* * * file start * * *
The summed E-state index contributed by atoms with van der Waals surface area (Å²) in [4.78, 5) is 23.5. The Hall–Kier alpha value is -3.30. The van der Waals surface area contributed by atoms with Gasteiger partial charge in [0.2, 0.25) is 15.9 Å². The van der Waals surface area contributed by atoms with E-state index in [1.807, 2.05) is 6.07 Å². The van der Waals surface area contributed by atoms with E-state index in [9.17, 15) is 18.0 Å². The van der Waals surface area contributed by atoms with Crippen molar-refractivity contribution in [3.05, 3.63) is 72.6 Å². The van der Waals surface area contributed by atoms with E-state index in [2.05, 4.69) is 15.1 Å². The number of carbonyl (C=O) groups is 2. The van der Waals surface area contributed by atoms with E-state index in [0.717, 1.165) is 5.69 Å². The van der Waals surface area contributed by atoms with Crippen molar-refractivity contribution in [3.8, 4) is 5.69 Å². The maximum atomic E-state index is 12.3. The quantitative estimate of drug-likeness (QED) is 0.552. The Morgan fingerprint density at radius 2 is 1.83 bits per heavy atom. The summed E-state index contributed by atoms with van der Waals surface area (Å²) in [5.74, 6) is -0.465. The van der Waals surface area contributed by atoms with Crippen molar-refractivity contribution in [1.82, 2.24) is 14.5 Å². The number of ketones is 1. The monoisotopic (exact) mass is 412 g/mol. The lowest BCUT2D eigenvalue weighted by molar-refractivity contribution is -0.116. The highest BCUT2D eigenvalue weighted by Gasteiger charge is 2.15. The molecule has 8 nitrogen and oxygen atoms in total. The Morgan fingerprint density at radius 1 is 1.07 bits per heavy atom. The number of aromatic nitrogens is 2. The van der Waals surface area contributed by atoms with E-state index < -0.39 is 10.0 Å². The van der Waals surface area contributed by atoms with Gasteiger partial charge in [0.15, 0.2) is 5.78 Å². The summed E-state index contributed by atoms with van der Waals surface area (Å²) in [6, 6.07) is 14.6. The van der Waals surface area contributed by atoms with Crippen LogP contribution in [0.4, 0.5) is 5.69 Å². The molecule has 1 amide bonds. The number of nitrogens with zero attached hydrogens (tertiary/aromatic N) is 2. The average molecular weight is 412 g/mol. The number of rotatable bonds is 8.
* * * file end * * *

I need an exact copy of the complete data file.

The summed E-state index contributed by atoms with van der Waals surface area (Å²) in [4.78, 5) is 23.5. The Hall–Kier alpha value is -3.30. The van der Waals surface area contributed by atoms with Gasteiger partial charge in [0.2, 0.25) is 15.9 Å². The van der Waals surface area contributed by atoms with E-state index in [1.807, 2.05) is 6.07 Å². The van der Waals surface area contributed by atoms with E-state index in [9.17, 15) is 18.0 Å². The van der Waals surface area contributed by atoms with Crippen molar-refractivity contribution in [3.05, 3.63) is 72.6 Å². The van der Waals surface area contributed by atoms with E-state index in [2.05, 4.69) is 15.1 Å². The number of carbonyl (C=O) groups is 2. The van der Waals surface area contributed by atoms with E-state index in [0.717, 1.165) is 5.69 Å². The van der Waals surface area contributed by atoms with Crippen molar-refractivity contribution in [3.8, 4) is 5.69 Å². The maximum atomic E-state index is 12.3. The quantitative estimate of drug-likeness (QED) is 0.552. The Morgan fingerprint density at radius 2 is 1.83 bits per heavy atom. The summed E-state index contributed by atoms with van der Waals surface area (Å²) in [5.74, 6) is -0.465. The van der Waals surface area contributed by atoms with Crippen molar-refractivity contribution in [1.82, 2.24) is 14.5 Å². The number of ketones is 1. The monoisotopic (exact) mass is 412 g/mol. The lowest BCUT2D eigenvalue weighted by molar-refractivity contribution is -0.116. The highest BCUT2D eigenvalue weighted by Gasteiger charge is 2.15. The molecule has 8 nitrogen and oxygen atoms in total. The Morgan fingerprint density at radius 1 is 1.07 bits per heavy atom. The number of aromatic nitrogens is 2. The van der Waals surface area contributed by atoms with E-state index < -0.39 is 10.0 Å². The van der Waals surface area contributed by atoms with Gasteiger partial charge in [0.15, 0.2) is 5.78 Å². The summed E-state index contributed by atoms with van der Waals surface area (Å²) in [6, 6.07) is 14.6. The van der Waals surface area contributed by atoms with Crippen LogP contribution in [0.4, 0.5) is 5.69 Å². The molecule has 1 amide bonds. The number of nitrogens with zero attached hydrogens (tertiary/aromatic N) is 2. The average molecular weight is 412 g/mol. The number of rotatable bonds is 8.